Karatay interpreted gur/gor as country, and noted the Tekin derivation of gur from the Altaic suffix -gir, modern scholars consider the terms oğuz or oğur, as generic terms for Turkic tribal confederations, to be derived from Turkic *og/uq, meaning kinship or being akin to. The terms initially were not the same, as oq/ogsiz meant arrow, while oğul meant offspring, son, oğuš/uğuš was tribe and the verb oğša-/oqša meant to be like, resemble. There appears to be an association between the Bulgars and the preceding Kutrigur and Utigur – as Oğur tribes, with the ethnonym Bulgar as a spreading adjective. Golden considered the origin of the Kutrigurs and Utigurs to be obscure and he noted, however, an implication that the Kutrigurs and Utigurs were related to the Šarağur, and that according to Procopius these were Hunnish tribal unions, of partly Cimmerian descent. Karatay considered the Kutrigurs and Utigurs to be two related, ancestral people, and prominent tribes in the Bulgar union, but different from the Bulgars, among many other theories regarding the etymology of Bulgar, the following have had limited support.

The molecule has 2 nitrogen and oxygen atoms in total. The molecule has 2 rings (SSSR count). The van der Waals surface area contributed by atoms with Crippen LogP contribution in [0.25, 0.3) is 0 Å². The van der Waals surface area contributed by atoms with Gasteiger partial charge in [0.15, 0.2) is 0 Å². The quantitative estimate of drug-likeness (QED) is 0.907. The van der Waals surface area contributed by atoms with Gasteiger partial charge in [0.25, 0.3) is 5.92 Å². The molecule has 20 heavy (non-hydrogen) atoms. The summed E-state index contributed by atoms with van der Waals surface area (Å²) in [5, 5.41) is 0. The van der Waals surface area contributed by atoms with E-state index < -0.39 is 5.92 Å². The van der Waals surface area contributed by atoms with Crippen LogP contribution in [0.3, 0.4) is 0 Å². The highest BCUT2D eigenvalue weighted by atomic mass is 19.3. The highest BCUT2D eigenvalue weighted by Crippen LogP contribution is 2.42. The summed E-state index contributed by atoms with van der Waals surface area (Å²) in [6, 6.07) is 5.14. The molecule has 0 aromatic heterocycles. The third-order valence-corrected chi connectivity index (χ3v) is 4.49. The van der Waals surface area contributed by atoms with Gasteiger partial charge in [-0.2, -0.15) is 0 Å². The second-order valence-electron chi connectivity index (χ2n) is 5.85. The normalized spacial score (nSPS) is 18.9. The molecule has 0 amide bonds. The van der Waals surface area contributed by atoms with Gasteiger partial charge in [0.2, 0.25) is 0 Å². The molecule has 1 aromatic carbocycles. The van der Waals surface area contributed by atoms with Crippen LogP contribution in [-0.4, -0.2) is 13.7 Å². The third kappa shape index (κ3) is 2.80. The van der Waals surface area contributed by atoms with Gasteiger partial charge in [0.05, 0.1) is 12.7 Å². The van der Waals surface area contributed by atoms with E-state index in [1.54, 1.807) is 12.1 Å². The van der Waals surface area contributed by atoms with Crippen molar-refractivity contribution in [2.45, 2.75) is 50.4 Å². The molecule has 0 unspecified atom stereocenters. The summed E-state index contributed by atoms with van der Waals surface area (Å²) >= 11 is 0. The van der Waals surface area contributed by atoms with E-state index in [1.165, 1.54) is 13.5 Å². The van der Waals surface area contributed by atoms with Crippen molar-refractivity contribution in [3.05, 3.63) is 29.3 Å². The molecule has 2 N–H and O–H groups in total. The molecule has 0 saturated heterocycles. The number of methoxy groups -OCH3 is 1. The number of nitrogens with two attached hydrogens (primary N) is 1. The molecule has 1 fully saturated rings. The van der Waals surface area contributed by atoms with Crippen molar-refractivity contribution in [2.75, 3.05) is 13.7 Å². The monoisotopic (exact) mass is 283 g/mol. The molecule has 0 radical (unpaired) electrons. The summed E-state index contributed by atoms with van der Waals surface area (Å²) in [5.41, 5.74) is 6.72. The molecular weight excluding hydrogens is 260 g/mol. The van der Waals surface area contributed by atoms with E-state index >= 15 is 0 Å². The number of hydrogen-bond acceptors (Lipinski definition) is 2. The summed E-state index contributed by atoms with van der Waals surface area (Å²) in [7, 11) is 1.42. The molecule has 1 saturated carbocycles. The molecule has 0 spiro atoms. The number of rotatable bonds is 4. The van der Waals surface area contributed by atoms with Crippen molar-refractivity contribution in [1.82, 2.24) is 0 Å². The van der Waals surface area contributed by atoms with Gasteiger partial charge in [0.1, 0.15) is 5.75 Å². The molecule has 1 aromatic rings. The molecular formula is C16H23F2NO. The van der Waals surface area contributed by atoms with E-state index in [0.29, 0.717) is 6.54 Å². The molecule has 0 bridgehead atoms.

An Eastern Germanic root meaning combative, according to D, the origin of the early Bulgars is still unclear